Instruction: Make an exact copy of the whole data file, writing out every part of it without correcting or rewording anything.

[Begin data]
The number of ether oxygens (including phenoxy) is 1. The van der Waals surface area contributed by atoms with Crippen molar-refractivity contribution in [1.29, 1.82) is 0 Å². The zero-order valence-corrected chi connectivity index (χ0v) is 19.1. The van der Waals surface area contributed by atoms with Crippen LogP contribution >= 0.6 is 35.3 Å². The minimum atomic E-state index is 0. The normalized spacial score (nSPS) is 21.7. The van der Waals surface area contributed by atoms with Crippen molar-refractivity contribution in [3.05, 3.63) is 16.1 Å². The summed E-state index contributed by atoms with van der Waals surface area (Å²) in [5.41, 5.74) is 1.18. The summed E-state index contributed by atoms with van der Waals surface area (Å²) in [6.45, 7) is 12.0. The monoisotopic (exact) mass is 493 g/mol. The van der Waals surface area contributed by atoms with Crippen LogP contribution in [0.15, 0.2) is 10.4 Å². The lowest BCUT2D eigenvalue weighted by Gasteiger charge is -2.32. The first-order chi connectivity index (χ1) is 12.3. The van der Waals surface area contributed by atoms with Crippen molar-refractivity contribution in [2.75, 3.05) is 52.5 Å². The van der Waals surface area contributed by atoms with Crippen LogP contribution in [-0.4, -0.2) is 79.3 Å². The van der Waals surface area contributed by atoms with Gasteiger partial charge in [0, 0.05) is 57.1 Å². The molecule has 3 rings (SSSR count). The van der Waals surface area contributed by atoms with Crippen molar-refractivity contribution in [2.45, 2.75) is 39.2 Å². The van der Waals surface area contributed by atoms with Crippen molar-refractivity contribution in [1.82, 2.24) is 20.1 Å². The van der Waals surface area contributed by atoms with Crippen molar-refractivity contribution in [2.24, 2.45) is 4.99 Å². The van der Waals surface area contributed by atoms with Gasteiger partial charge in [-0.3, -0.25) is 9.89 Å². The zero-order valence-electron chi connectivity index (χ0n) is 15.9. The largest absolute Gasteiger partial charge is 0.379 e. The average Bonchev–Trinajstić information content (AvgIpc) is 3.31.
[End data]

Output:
The number of ether oxygens (including phenoxy) is 1. The van der Waals surface area contributed by atoms with Crippen molar-refractivity contribution in [1.29, 1.82) is 0 Å². The zero-order valence-corrected chi connectivity index (χ0v) is 19.1. The van der Waals surface area contributed by atoms with Crippen LogP contribution >= 0.6 is 35.3 Å². The minimum atomic E-state index is 0. The normalized spacial score (nSPS) is 21.7. The van der Waals surface area contributed by atoms with Crippen molar-refractivity contribution in [3.05, 3.63) is 16.1 Å². The summed E-state index contributed by atoms with van der Waals surface area (Å²) in [5.41, 5.74) is 1.18. The summed E-state index contributed by atoms with van der Waals surface area (Å²) in [6.45, 7) is 12.0. The monoisotopic (exact) mass is 493 g/mol. The van der Waals surface area contributed by atoms with Crippen LogP contribution in [0.15, 0.2) is 10.4 Å². The lowest BCUT2D eigenvalue weighted by Gasteiger charge is -2.32. The first-order chi connectivity index (χ1) is 12.3. The van der Waals surface area contributed by atoms with Crippen molar-refractivity contribution in [2.75, 3.05) is 52.5 Å². The van der Waals surface area contributed by atoms with Crippen LogP contribution in [-0.4, -0.2) is 79.3 Å². The van der Waals surface area contributed by atoms with Gasteiger partial charge in [0, 0.05) is 57.1 Å². The molecule has 3 rings (SSSR count). The van der Waals surface area contributed by atoms with Crippen molar-refractivity contribution in [2.45, 2.75) is 39.2 Å². The van der Waals surface area contributed by atoms with Crippen molar-refractivity contribution in [1.82, 2.24) is 20.1 Å². The van der Waals surface area contributed by atoms with Crippen molar-refractivity contribution in [2.24, 2.45) is 4.99 Å². The van der Waals surface area contributed by atoms with Gasteiger partial charge in [-0.3, -0.25) is 9.89 Å². The zero-order valence-electron chi connectivity index (χ0n) is 15.9. The largest absolute Gasteiger partial charge is 0.379 e. The average Bonchev–Trinajstić information content (AvgIpc) is 3.31.